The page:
Penza, Government Of
PENZA, GOVERNMENT OF, a government of eastern Russia, bounded N. by the government of Nizhniy-Novgorod, E. by Simbirsk, and S. and W. by Saratov and Tambov; area 14,992 sq. m.; pop. (est. 1906) 1,699,000. The surface is undulating, with deep valleys and ravines, but does not exceed 900 ft. above sea-level. It is principally made up of Cretaceous sandstones, sands, marls and chalk, covered in the east by Eocene deposits. Chalk, potter's clay, peat and iron are the chief mineral products in the north. The soil is a black earth, more or less mixed with clay and sand; marshes occur in the Krasnoslobodsk district; and expanses of sand in the river valleys. There are extensive forests in the north, but the south exhibits the characteristic features of a steppeland. The government is drained by the Moksha, the Sura (both navigable), and the Khoper, belonging to the Oka, Volga and Don systems. Timber is floated down several smaller streams, while the Moksha and Sura are important means of conveyance. The climate is harsh, the average temperature at the city of Penza being only 38. The population consists principally of Russians, together with Mordvinians, Meshcheryaks and Tatars. The Russians profess the Orthodox Greek faith, and very many, especially in the north, are Raskolniks or Nonconformists. The chief occupation is agriculture. The principal crops are rye, oats, buckwheat, hemp, potatoes and beetroot. Grain and flour are considerable exports. The local authorities have established dep&ts for the sale of modern agricultural machinery. There are several agricultural and horticultural schools, and two model dairyfarms. Cattle breeding and especially horse-breeding are comparatively flourishing. Market-gardening is successfully carried on, and improved varieties of fruit-trees have been introduced through the imperial botanical garden at Penza and a private school of gardening in the Gorodishche district. Sheep-breeding is especially developed in Chembar and Insar. The Mordvinians devote much attention to bee-keeping. The forests (22 % of the total area) are a considerable source of wealth, especially in Krasnoslobodsk and Gorodishche. The manufactures are few. Distilleries come first, followed by beet sugar and oil mills, with woollen cloth and paper mills, tanneries, soap, glass, machinery and iron-works. Trade is limited to the export of corn, spirits, timber, hempseed-oil, tallow, hides, honey, wax, woollen cloth, potash and cattle, the chief centres for trade being Penza, Nizhni-Lomov, Mokshany, Saransk and Krasnoslobodsk.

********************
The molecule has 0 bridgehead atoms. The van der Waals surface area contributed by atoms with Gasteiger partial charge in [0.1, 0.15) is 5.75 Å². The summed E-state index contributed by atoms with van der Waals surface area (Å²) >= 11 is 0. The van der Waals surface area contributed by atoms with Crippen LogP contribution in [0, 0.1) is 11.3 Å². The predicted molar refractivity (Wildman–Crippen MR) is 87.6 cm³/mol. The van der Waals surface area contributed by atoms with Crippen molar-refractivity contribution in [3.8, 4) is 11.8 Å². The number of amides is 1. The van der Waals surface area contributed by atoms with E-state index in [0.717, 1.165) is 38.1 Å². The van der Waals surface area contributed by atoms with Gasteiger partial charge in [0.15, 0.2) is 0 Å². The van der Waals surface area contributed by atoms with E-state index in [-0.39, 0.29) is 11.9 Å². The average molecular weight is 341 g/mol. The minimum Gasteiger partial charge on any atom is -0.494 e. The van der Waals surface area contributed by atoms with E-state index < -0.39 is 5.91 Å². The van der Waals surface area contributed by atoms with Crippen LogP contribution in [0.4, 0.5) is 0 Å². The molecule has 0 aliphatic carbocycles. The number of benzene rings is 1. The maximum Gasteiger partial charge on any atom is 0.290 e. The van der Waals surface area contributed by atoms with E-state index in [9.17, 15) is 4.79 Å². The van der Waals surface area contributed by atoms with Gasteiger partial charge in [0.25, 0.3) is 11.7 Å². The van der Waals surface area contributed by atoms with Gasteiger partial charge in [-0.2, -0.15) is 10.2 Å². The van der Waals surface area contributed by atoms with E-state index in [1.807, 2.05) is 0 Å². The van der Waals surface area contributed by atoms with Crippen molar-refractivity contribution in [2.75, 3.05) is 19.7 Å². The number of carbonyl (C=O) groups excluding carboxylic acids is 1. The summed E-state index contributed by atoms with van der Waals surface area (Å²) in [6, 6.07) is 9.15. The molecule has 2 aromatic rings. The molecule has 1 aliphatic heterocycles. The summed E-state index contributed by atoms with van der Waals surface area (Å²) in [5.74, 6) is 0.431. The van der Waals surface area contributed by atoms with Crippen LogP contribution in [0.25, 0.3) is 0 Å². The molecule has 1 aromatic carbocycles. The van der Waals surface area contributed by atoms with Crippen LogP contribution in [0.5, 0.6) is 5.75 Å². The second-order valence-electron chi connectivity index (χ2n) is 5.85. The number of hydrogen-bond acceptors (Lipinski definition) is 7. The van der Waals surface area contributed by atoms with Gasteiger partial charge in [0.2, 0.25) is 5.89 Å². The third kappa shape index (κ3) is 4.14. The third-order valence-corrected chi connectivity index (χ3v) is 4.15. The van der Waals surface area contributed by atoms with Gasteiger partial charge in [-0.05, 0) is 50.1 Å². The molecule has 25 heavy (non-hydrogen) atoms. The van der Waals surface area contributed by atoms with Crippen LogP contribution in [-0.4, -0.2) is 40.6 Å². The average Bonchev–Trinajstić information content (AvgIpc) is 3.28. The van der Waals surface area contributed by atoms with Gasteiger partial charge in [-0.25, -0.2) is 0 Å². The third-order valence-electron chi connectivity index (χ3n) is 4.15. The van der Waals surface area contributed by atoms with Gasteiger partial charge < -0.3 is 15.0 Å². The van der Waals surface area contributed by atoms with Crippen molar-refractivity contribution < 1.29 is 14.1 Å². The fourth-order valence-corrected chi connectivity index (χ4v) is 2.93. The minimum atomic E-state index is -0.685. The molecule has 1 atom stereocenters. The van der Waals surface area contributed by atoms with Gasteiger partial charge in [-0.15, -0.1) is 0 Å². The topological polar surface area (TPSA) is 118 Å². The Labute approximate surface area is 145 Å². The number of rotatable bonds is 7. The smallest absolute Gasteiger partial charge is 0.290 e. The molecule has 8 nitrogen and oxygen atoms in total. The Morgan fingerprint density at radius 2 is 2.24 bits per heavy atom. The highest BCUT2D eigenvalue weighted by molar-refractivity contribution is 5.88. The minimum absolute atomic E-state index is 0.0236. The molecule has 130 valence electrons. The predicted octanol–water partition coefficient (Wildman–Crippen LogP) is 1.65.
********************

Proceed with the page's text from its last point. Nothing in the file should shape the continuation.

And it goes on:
The government is divided into ten districts, the chief towns of which are Penza, Gorodishche, Insar, Kerensk, Krasnoslobodsk, Mokshany, Narovchat, Nizhni-Lomov, Saransk and Chembar. The present government of Penza was formerly inhabited by Mordvinians, who had the Mescheryaks on the W. and the Bulgars on the N. In the 13th century these populations fell under the dominion of the Tatars, with whom they fought against Moscow. The Russians founded the town of Mokshany in 1535. Penza was founded in the beginning of the i;th century, the permanent Russian settlement dating as far back as 1666. In 1776 it was taken by the rebel Pugashev. The town was almost totally destroyed by conflagrations in 1836, 1830 and 1858.
Note - this article incorporates content from Encyclopaedia Britannica, Eleventh Edition, (1910-1911)